Highlights from Interbike 2014

Inventors and Remarkable People

Barilliant - new system for an old industry

Alcohol is one of the world’s most traded commodities. Central to the liquor industry are the millions of liquor serveries which serves millions of litrer of alcohol each day, a glass at a time. The biggest problem of this massive service industry is shrinkage – around 10-15% of tap beer goes straight down the drain in most pubs. New bar management system Barilliant monitors and minimizes wastage by accounting for every milliliter of alcohol using sensors, wireless technologies, and RFID staff identification, right down to how effectively every barman pours a beer. The system can be expected to save 5 to 10 percent of total throughput – very big bikkies.  Read More

The world’s first whale anti-collision systems (WACS)
 Photo: Rolex (Copyright)

An unlucky passenger who died when a high-speed ferry rammed into a sperm whale in the Canary islands was the world’s first known victim of a new form of pollution – ocean noise. In places where marine traffic is heavy, vessels fast and whale numbers expanding, violent encounters are increasingly common. The cause of the accident, says marine biologist and Rolex Awards for Enterprise Laureate Michel André, most probably lay in damage to the whale’s sensitive hearing apparatus caused by the rising roar of man-made noise throughout the oceans. The whale was stone deaf – and simply didn’t hear the ferry coming in time to avoid it. Julian Cribb reports.  Read More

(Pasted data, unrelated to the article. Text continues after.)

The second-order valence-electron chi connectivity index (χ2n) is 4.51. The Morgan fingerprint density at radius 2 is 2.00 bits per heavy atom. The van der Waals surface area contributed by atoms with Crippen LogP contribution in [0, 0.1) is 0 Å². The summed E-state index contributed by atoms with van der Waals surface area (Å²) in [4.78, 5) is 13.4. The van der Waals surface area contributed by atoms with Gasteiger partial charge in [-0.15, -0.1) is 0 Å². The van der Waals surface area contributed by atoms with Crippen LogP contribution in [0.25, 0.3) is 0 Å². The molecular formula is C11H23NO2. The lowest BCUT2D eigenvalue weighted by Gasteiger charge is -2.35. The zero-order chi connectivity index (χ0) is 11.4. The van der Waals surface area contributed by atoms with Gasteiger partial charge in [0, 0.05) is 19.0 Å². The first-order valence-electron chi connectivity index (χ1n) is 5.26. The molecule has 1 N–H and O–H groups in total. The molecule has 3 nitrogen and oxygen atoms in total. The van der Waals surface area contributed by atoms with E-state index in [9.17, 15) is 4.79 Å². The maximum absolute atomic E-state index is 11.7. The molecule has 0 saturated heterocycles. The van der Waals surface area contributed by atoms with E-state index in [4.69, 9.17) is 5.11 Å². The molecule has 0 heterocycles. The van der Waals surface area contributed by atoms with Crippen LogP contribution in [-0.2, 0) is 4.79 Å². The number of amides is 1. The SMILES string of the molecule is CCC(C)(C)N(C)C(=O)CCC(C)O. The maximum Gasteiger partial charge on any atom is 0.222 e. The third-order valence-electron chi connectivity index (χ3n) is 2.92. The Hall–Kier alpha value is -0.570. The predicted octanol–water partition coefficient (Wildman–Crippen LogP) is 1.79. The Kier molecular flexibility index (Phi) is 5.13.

Photonics engineer Dave Irvine-Halliday
 (c) Rolex / Xavier Lecoultre

Tens of thousands of people living in disadvantaged areas around the world now have reliable household lighting thanks to Scots-Canadian photonics engineer Dave Irvine-Halliday. For ten years he has been supplying low-cost lighting in developing countries through his foundation, Light Up The World, an achievement that has earned him a Rolex Awards for Enterprise. It is a project with potential to make a huge difference to the world as a whole: each year the kerosene lamps that flare in the homes of the poor liberate 244 million tonnes of CO2. Dave’s solar lighting sets offer huge scope to reduce those emissions and save poor people money at the same time. Francesco Raeli reports.  Read More

Valtra RoboTrac autonomous tractor design

February 14, 2008 Designed to perform a range of pre-programmed agricultural tasks in vineyards, coffee farms, orchards and nurseries, this futuristic driver-less tractor concept aims to boost efficiency, minimize crop damage and remove humans for hazardous environments using GPS and Internet to track its location. The Valtra RoboTrac from 25 year old Estonian industrial designer Hannes Seeberg - whose portfolio also includes an intriguing Skylift self-propelled boarding aircraft boarding system - combines an 85 hp engine diesel engine and rear-wheel steering in either a two or four wheel drive configuration with the remotely programmable computerized navigation system to enable anything from tilling and plowing to planting and spraying.  Read More

The whale shark is the world's biggest living fish
 Photo Credit: Rolex Awards / Kurt Amsl...